Postal Banking

In both low and high income majority-Black communities, traditional bank branches are 50 percent more likely to close than in white communities. The result is that nearly 50 percent of Black Americans are unbanked or underbanked, and many pay more than $2,000 in fees associated with subprime financial institutions. Over their lifetime, those fees can add up to as much as two years of annual income for the average Black family.

The U.S. Postal Service can and should meet this crisis by providing competitive, low-cost financial services to help advance economic equality. We call on President Biden to appoint new members to the Postal Board of Governors so that the Post Office can do the work of providing essential services to every American.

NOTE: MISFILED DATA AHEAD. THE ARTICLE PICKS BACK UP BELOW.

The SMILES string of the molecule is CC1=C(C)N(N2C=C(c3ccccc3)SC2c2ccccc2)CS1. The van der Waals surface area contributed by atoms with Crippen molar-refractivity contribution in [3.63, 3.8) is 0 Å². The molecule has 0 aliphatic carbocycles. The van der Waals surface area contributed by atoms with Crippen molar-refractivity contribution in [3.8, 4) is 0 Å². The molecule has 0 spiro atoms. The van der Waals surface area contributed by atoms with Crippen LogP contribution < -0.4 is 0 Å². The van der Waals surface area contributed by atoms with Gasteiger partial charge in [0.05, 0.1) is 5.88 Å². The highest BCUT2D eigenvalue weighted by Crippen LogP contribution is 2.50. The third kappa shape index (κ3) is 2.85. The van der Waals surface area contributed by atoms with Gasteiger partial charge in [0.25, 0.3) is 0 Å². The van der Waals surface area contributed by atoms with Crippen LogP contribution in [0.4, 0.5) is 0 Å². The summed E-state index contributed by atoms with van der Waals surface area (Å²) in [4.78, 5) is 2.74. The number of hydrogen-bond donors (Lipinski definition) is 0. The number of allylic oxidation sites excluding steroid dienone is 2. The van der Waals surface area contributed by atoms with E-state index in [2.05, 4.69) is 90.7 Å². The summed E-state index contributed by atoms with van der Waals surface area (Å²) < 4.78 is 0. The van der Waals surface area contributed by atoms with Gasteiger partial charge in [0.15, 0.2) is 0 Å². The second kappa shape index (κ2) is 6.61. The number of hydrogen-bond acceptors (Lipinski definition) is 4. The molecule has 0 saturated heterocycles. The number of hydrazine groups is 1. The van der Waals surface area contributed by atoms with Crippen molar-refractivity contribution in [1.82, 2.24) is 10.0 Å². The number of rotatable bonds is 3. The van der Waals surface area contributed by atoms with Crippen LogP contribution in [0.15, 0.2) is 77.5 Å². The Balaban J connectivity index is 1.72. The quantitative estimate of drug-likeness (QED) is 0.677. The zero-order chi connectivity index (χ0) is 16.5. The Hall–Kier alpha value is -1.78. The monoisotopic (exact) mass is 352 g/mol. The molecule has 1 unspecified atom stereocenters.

Fair Housing

Across the country, millions of people are living in communities of concentrated poverty, including 26 percent of all Black children. The Biden administration should again implement the 2015 Affirmatively Furthering Fair Housing rule, which required localities that receive federal funds for housing to investigate and address barriers to fair housing and patterns or practices that promote bias. In 1980, the average Black person lived in a neighborhood that was 62 percent Black and 31 percent white. By 2010, the average Black person's neighborhood was 48 percent Black and 34 percent white. Reinstating the Obama-era Fair Housing Rule will combat this ongoing segregation and set us on a path to true integration.

Congress should also pass the American Housing and Economic Mobility Act, or a similar measure, to finally redress the legacy of redlining and break down the walls of segregation once and for all.

Broadband Access